9. ^ Miles Lawrence (2003-06-27). "Tropical Depression Carlos Discussion Seven". National Hurricane Center. Retrieved 2009-05-26.
  10. ^ Richard Pasch (2003-06-26). "Tropical Depression Three-E Public Advisory One". National Hurricane Center. Retrieved 2009-05-24.
  11. ^ Lixion Avila (2003-06-26). "Tropical Storm Carlos Public Advisory Four". National Hurricane Center. Retrieved 2009-05-24.
  12. ^ Servicio Meteorológico Nacional (2003). "Tormenta Tropical "Carlos" del Océano Pacífico" (in Spanish). Archived from the original on November 9, 2007. Retrieved 2009-05-24.
  13. ^ David M. Roth. "Tropical Storm Carlos Rainfall Summary". Hydrometeorological Prediction Center. Retrieved 2009-05-26.
  14. ^ Santiago Creel Miranda and María del Carmen Segura Rangel (2003-07-11). "Declaratoria de Desastre Natural" (PDF) (in Spanish). El Secretario de Gobernación de Mexico. Archived from the original (PDF) on September 10, 2005. Retrieved 2009-05-30.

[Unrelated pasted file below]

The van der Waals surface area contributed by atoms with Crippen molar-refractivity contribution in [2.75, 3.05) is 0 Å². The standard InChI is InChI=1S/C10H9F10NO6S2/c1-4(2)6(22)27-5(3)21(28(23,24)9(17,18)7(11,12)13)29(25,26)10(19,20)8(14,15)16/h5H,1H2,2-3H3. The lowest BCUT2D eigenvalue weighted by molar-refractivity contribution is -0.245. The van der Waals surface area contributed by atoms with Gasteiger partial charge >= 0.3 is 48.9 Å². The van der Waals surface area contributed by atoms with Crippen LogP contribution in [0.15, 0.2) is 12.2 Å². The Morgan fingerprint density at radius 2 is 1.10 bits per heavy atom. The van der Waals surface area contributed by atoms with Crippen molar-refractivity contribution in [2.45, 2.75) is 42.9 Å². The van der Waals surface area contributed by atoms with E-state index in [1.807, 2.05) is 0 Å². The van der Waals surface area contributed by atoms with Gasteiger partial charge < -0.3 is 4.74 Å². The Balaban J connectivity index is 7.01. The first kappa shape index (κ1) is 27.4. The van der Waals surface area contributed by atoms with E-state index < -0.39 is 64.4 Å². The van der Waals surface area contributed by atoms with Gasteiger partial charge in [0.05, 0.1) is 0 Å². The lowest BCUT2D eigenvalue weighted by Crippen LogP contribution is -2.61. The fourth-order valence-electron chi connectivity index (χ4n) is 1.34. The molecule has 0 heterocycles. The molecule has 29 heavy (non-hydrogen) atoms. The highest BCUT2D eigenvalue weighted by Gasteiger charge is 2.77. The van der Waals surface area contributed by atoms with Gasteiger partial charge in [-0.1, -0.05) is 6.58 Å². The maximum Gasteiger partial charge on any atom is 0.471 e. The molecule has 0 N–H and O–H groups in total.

15. ^ a b c Staff Writer (2003-06-23). "Tropical Storm Carlos dissipates after causing minor damage along Mexico's southern Pacific coast". Associated Press.
  16. ^ a b SUN-AEE (2003-06-27). "Toca tierra Tormenta tropical 'Carlos'" (in Spanish). Retrieved 2009-05-30.
  17. ^ a b Staff Writer (2003-06-30). "Tropical Storm Carlos kills seven in Mexico". Deutsche Presse-Agentur.
  18. ^ Sistema Nacional de Protección Civil: Centro Nacional de Prevención de Desastres (March 2004). "Informe de la Temporada de Ciclones Tropicales del 2003" (PDF) (in Spanish). El Secretario de Gobernación de Mexico. Retrieved 2009-05-30.